as a deserving recipient of funding, so is not yet receiving enough
in this country, DECC stated that "the UK is committed already
to spending up to 50% of its climate fund on adaptation measures".
74. We applaud
DECC for pledging up to 50% of its climate fund on adaptation
and recommend this is maintained.
75. WWF-UK recommended that the UK and other EU member
states should "follow Germany's lead and allocate a minimum
of 50% of aviation ETS revenues for international climate finance.".
Sir David King added that it would create good-will with other
nations if the some of the funds generated from the auctioning
within the EU-ETS formed part of the Green Climate Fund.
76. When the Minister of State, Gregory Barker MP
was asked what DECC's view was on using EU ETS revenues for climate
finance, he responded "I think it is more the Treasury have
a view on that."
He then added that "when we came into power as a Coalition
the forecast revenues for the ETS were already spent.".
77. We note
that witnesses have argued that the revenues from EU ETS should
be allocated for climate finance and we recommend that the Government
consider matching these revenues by an increase in the budget
for the UK's International Climate Fund.
78. A multiple instrument bureaucracy with legally
binding agreements and various funds for adaptation and mitigation
is clumsy. A single cap-and-trade instrument could create the
cash flowsfrom the developed to the developing world that
are needed through the tradable commodity of carbon dioxide permits.
However the introduction of such an instrument is likely to be
a very long way into the future and Sir David King, a leading
proponent of this idea, also said that there is a need for other
funds "in the shorter term".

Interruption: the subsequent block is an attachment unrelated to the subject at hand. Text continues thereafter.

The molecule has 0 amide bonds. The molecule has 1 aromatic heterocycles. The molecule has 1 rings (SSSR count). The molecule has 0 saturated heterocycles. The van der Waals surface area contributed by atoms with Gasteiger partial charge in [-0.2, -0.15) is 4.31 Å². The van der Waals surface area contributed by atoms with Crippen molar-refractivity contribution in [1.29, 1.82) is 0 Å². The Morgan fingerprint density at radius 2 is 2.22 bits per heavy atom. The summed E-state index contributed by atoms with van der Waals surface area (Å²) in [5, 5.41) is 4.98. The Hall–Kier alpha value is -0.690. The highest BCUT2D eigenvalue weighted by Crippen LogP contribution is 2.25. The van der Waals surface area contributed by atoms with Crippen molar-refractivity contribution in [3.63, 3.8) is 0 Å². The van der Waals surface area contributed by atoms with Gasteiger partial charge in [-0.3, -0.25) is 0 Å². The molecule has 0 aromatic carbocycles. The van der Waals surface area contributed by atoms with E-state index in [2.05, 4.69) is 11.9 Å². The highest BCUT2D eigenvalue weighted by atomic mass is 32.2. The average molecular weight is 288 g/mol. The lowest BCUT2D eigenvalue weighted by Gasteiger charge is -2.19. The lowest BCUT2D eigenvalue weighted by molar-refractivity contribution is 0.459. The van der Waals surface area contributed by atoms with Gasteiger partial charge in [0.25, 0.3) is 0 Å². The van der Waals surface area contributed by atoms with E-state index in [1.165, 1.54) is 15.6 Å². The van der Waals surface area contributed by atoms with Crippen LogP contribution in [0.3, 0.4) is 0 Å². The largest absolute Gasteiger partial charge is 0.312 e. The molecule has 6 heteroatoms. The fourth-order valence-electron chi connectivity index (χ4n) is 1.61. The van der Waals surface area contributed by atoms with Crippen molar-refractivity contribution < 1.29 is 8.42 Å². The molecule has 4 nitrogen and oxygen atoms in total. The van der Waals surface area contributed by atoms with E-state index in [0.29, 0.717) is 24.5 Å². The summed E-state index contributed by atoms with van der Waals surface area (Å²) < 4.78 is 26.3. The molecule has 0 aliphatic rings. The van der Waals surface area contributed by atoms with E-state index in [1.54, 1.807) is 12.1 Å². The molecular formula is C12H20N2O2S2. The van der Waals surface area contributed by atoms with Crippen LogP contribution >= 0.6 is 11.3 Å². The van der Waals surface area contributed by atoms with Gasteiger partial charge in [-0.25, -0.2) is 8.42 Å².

79. We heard from other witnesses that especially
for small communities (when an economic case can be difficult
to make for adaptation), it is important that in the intervening
period until the adaptation funds (Green Climate Fund, Fast Start
Finance) are developed and put in place, some public money is
still available as it can be used to leverage additional funds
from the private sector.
80. Governments themselves are not going to adapt
even though they need to implement policies for adaptation. It
is businesses, communities, local authorities and households who
will be doing the adapting. They need access to money. An overarching
approach to climate finance (as suggested by Sir David) may be
attractive, but its bureaucracy may not guarantee that those in
most need are able to access the fund. Hence, having a set of
different sources and types of funding is important.
81. In his evidence
the Minister said that DECC are not in favour of "a complicated
institutional architecture". He added that "there is
scope within the UNFCCC framework to have a more streamlined approach."
We recommend that DECC clarify how the international finance architecture
could be streamlined.
91 UNFCCC, "Green Climate Fund-Report of the
Transitional Committee to COP 17", 18 November 2011 Back
"The Cancun Agreements: Financial, technology and capacity
building support", UNFCCC, April 2012 Back
Q 103 Back
Ev 91 Back
Ev 84 Back
Ev 86 Back
"Leveraging private investment: the role of public sector
climate finance", Overseas Development Institute, April
Q 153 Back
Ev 63 Back
Q 49 Back
Q 155 [Prof. Paavola, Dr. Falkner] Back
Q 211 Back
Ev 77 Back
Q 104 Back
Q 203 Back
Q 206 Back
Q 103 Back
Q 38 Back
Q 150 [Prof. Jouni Paavola] Back
Q 198 Back